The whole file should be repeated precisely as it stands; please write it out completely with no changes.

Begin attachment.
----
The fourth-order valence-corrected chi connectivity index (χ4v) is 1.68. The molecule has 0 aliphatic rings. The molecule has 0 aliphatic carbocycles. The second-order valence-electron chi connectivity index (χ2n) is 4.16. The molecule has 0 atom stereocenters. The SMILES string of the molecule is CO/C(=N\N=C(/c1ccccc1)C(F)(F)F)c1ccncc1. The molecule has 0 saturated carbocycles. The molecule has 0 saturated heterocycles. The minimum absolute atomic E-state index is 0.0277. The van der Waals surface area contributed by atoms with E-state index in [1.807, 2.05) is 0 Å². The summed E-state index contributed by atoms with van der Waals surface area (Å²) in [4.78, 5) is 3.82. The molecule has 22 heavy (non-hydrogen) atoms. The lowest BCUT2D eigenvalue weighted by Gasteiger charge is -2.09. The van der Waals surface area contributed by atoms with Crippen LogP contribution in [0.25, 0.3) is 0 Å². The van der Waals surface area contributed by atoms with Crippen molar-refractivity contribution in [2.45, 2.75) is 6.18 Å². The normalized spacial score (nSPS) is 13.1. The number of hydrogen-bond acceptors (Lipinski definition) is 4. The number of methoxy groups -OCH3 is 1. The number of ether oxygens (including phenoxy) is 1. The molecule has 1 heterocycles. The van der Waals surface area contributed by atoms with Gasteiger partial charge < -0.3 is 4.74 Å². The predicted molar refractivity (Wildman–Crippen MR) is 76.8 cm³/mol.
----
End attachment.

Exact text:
The fourth-order valence-corrected chi connectivity index (χ4v) is 1.68. The molecule has 0 aliphatic rings. The molecule has 0 aliphatic carbocycles. The second-order valence-electron chi connectivity index (χ2n) is 4.16. The molecule has 0 atom stereocenters. The SMILES string of the molecule is CO/C(=N\N=C(/c1ccccc1)C(F)(F)F)c1ccncc1. The molecule has 0 saturated carbocycles. The molecule has 0 saturated heterocycles. The minimum absolute atomic E-state index is 0.0277. The van der Waals surface area contributed by atoms with E-state index in [1.807, 2.05) is 0 Å². The summed E-state index contributed by atoms with van der Waals surface area (Å²) in [4.78, 5) is 3.82. The molecule has 22 heavy (non-hydrogen) atoms. The lowest BCUT2D eigenvalue weighted by Gasteiger charge is -2.09. The van der Waals surface area contributed by atoms with Crippen LogP contribution in [0.25, 0.3) is 0 Å². The van der Waals surface area contributed by atoms with Crippen molar-refractivity contribution in [2.45, 2.75) is 6.18 Å². The normalized spacial score (nSPS) is 13.1. The number of hydrogen-bond acceptors (Lipinski definition) is 4. The number of methoxy groups -OCH3 is 1. The number of ether oxygens (including phenoxy) is 1. The molecule has 1 heterocycles. The van der Waals surface area contributed by atoms with Gasteiger partial charge < -0.3 is 4.74 Å². The predicted molar refractivity (Wildman–Crippen MR) is 76.8 cm³/mol.